After that it was back to main stage to take in Axwell's set. The Swede is a personal favourite of mine, and having followed him for many years and been lucky enough to witness his live performance a number of times it was certainly one I was looking forward to. For me this was the main stage set of the weekend, aided by what was the best light, pyrotechnic and firework display of the entire event. Showcasing tracks from his Axtone label, some Swedish House Mafia stalwarts, as well as a range of bootlegs, crowd friendly acapellas and a smattering of the man himself on the mic, this was the perfect main stage festival set. It was clear from the huge amount of flags that were waving high above the crowd during his set that TomorrowWorld, like its European counterpart, was truly an international festival. Throughout the festival, the crowd was a joy to be around, always respectful of each other and most importantly embracing its role in providing fellow attendees a truly unforgettable experience. 

This was followed by sets from Afrojack and Steve Aoki, with a back-to-back Afroki performance in the middle but we decided it was time to venture across the river to catch Fools Gold head honcho A-Trak closing the Fools Gold Clubhouse. I had been impressed by the production on this stage during the day; however, it really came alive at night. In the slightly more contained setting, with much less light pollution, the visuals were stunning, in particular the combination of water and LED lighting. One of the best technical DJs around, A-Trak didn't disappoint with a diverse set featuring the latest from Fools Gold, Duck Sauce, Tommy Trash, and Carli as well as his fantastic scratching.
In between a sizeable stretch at the Trance Addict stage on Sunday – with notable performances by Jaytech, tyDi, Orjan Nilsen and a fantastic live performance from Late Night Alumni – we spent time exploring the other stage that we'd only briefly visited in the previous days. The always impressive Q Dance crew had set up their stage to the rear of the main stage arena. Although much smaller than Q stages that I've seen in the past, the fire spouting scorpion stage was an impressive structure, delighting the crowd. Hard style looks set to have a huge swell in popularity over the next 12 month, and exposure for Q Dance at an internationally renowned festival such as TomorrowWorld is evidence of this.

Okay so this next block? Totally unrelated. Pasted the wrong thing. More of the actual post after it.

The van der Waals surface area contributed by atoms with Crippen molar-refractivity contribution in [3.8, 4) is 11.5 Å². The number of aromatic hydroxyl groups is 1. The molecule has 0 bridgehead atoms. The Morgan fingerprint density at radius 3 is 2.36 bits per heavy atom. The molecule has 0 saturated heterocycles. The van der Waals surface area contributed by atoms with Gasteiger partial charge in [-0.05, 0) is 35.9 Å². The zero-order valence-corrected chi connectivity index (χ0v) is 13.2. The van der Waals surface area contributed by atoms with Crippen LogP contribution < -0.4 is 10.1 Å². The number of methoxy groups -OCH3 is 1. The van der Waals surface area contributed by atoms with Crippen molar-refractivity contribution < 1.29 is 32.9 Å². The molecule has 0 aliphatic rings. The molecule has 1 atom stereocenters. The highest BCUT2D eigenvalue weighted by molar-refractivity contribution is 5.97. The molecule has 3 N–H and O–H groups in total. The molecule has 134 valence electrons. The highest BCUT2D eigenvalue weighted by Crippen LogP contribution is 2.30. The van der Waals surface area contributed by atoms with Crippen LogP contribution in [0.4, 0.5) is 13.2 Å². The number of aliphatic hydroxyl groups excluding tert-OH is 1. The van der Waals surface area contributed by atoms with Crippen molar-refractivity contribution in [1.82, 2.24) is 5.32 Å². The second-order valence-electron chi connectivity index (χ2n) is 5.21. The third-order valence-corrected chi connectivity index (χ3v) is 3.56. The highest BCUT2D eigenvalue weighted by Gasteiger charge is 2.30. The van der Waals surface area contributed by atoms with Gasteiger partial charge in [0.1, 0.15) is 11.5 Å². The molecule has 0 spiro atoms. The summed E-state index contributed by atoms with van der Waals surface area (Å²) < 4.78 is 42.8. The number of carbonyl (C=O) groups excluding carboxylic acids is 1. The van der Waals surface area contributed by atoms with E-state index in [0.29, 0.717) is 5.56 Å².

The OWSLA stage was equally impressive with large colourful butterflies and flowers suspended above the crowd. On stage The M Machine were performing their energetic live performance for an enthusiastic crowd, although there were noticeably some tired legs as we approached the conclusion of the final day.

As the sun set for the final time over this edition of TomorrowWorld, we walked on the bridges suspended over the water, taking in the fire breathing fish, fountains and lasers for the last time. Heading into the Smash the House vs Dirty Dutch Stage to catch Swedish duo CAZZETTE, their set was everything you’ve come to expect from the Swedes, their unique blend of dub house squeezing the last bits of energy out of the willing crowd in front of them. Once their set was over Dimitri Vegas & Like Mike took to the stage to close out the festival in their own tent. With the noise of the appreciative crowd in our ears we made our way over to main stage to see one of the worlds greatest ever DJs close out what had been an incredible weekend. 

As some of the other stages had already closed, this looked like the largest crowd that had gathered at main stage, with hundreds of flags (and a few dozen plush toys) flying above throughout. With his trademark grin Armin delivered a magnificent ‘closing’ set. After three days of dancing our legs had finally given up, so along with thousands of others we sat on the hill overlooking the main stage to take in the end of his performance. As had been the case at each stage all weekend, the production was grand and the huge amount of pyrotechnics used throughout his set was befitting of such an occasion. 

Then, before we knew it, it was all over. 

In the months leading up to the event there had been much discussion about the age limit of 21 years of age being in place for this event. And while this was likely the reason that the event was not a complete sell out, in my opinion the difference was palpable. A mature, friendly and responsible crowd was one of the festival’s greatest assets. While it is difficult to say definitively that this contributed to the extremely small amount of arrests and health problems on site, my opinion is that this was a major contributing factor. With the unfortunate deaths at Electric Zoo just a matter of weeks before there was a real focus on this topic from people within the industry and beyond, and TomorrowWorld, ID&T and all the attendees deserve praise for representing themselves well. 

Overall this was a fantastic experience; ID&T really went all out to ensure that each and every person that walked through the gates of TomorrowWorld had the time of their lives. Every detail, large or small, had been carefully thought out and executed to perfection. I would like to thank ID&T, the TomorrowWorld staff and those at Get In! PR for their efforts in making this an unforgettable weekend. See you next year!